It’s a question on the minds of many: Is there a recession coming? 

While everyone can speculate, no one knows for sure. But it doesn’t hurt to think ahead. 

Economic conditions hurt and favor all industries differently. Consider the impacts seen in grocery stores versus investment firms in 2020; the two types of business could see dramatically different effects in an economic downturn.  

Regardless of the economy, it's always important to have smooth-running IT systems in place to maintain business productivity.  

But what typically happens to IT planning, teams and infrastructure during an economic downturn? And how can you avoid predictable consequences? 

Why You Need to Recession-Proof Your Business Information Technology Systems

What are the dangers to IT going through an economic downturn or recession?  

Missed alerts, surprise expenses, emergencies from security exposure and unprotected data are all things we’ve seen creep up on businesses during hard times. 

But imagine you’re already facing an economic downturn, and suddenly there’s a break-in at your location. On top of that, one of the main servers supporting your day-to-day operations crashes, and you learn your backups haven’t been working.  
 
This could sink a business.  

While there are many economic situations you can’t fully anticipate or plan for, you can keep your IT environment in-check by staying on top of backups to ensure they’re there when you need them. Taking these precautions will help keep an IT failure from being the last straw. 
 
You don't want something you could have planned for be the compounding issue that causes you to close your doors, such as having a cloud-based infrastructure or better backups. Take some advice from our client, Total Tool, which had the right systems in place when disaster struck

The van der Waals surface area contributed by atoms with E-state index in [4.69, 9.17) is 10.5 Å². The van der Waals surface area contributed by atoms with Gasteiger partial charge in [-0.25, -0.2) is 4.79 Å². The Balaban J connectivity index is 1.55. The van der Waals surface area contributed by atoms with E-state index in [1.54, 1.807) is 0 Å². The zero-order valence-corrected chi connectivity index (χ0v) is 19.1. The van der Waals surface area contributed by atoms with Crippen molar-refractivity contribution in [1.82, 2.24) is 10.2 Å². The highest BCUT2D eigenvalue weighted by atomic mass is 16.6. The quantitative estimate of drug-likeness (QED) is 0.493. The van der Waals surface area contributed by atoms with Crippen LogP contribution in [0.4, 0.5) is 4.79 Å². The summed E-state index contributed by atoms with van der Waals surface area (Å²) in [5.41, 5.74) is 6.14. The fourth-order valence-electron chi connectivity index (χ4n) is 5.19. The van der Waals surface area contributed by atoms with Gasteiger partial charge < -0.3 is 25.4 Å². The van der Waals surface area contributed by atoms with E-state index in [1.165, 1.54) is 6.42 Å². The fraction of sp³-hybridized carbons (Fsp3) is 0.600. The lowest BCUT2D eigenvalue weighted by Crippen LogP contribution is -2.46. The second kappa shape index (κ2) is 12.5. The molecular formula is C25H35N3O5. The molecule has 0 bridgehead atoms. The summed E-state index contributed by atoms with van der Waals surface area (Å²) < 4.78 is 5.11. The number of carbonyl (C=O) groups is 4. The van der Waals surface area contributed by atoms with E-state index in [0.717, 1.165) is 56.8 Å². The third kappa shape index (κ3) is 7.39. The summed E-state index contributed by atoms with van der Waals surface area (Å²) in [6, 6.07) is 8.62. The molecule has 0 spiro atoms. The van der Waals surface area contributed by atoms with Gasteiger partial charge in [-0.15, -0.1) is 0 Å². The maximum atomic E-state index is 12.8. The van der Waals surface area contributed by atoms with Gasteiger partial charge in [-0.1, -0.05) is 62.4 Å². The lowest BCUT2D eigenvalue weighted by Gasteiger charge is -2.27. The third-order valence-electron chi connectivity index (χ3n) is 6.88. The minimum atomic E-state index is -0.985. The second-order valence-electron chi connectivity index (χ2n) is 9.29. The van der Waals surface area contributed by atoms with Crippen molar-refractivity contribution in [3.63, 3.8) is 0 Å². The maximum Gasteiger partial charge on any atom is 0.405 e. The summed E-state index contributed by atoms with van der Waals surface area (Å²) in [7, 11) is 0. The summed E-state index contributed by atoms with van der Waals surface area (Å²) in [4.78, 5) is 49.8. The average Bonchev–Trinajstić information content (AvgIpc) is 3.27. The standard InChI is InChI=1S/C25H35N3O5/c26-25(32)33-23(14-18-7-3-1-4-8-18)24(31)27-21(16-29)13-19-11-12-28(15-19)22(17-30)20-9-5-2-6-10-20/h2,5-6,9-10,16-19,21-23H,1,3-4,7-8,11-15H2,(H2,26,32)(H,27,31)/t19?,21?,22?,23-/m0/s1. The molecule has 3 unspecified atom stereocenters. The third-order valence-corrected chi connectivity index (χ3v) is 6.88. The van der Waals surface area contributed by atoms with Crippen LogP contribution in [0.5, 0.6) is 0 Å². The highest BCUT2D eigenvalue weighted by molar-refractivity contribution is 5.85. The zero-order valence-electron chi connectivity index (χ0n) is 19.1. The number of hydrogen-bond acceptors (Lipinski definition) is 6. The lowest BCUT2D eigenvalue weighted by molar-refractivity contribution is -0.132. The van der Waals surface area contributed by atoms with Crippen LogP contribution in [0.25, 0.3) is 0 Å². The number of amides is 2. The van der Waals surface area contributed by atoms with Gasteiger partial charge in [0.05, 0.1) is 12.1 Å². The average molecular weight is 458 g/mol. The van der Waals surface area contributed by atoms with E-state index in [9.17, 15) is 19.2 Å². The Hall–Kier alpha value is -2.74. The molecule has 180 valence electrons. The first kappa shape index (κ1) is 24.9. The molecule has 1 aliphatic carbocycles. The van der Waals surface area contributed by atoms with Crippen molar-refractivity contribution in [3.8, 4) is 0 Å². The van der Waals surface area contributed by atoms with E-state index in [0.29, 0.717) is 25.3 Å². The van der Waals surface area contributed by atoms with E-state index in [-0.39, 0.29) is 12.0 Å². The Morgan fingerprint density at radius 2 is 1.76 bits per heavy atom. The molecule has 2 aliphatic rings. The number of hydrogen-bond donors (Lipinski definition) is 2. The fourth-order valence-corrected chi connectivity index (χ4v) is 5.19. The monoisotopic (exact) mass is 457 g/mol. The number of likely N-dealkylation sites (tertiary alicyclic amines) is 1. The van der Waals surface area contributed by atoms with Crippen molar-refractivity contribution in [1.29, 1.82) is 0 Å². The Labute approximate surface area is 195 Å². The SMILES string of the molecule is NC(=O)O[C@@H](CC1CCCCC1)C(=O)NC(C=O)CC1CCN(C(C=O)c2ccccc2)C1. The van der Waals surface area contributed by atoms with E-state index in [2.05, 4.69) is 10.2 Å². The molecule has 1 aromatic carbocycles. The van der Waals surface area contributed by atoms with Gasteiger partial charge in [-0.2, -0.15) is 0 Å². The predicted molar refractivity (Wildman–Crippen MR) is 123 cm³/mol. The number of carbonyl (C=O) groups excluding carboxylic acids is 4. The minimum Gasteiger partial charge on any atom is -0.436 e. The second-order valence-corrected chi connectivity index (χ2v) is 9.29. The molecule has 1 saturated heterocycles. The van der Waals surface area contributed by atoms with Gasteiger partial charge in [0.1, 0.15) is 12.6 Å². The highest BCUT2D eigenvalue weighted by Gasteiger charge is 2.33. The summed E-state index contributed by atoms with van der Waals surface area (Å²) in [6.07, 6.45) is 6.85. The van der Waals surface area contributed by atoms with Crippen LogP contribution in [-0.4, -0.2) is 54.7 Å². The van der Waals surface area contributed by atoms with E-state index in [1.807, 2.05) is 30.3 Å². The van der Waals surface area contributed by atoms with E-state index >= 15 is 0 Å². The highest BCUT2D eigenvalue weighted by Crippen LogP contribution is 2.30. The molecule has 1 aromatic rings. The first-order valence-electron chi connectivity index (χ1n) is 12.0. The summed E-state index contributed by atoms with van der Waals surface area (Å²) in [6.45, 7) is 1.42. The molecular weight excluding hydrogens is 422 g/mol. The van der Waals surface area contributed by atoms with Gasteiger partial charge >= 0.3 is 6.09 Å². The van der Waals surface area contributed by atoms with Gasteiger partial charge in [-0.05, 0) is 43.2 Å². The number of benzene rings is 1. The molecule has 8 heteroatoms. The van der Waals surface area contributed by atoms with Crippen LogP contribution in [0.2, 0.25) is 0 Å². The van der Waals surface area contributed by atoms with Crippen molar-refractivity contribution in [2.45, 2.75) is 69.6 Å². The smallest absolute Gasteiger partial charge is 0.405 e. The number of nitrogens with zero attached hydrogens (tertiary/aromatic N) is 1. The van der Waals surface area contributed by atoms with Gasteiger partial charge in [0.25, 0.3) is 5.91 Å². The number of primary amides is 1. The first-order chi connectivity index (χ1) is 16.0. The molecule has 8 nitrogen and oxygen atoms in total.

Business Continuity vs Disaster Recovery Case Study

Common IT Misses During a Recession

An economic downturn can often mean a reduction in IT staff or reduced IT spending. Either situation will cause issues to be overlooked during a recession, such as: 

Backups stop being watched. 

This can lead to missed errors, missed alerts and missed failed backups. We’ve seen that when businesses have let their IT people go or thinned their IT staff, things get missed. If a backup file is corrupted and unavailable, you won’t be able to recover when an emergency happens. 

Regular maintenance and updates for systems are neglected.

This can lead to slow-running systems, or even unavailable applications, that can seriously impact the efficiency of your organization’s operations. 

Lack of preparation for surprises.

If you have a good understanding of your future costs, and most importantly they’re known and in the plan, then they probably won’t get neglected.  

Let's say a software subscription ends in November 2023. That needs to be written into next year’s plan, so it’s not a surprise or a mistake when it comes up. (Pro tip: Loffler has specialists who focus on renewals to help you stay on top of renewing contracts and subscriptions.)  

Basic ability to respond becomes slow.

Assuming an economic downturn has led to a reduction in IT staff, the amount of time it would take for a regular user to get help from the IT group would be longer. Even the slightest delays in tech add up quickly and can compromise many hours of employee productivity. 

Lack of innovation.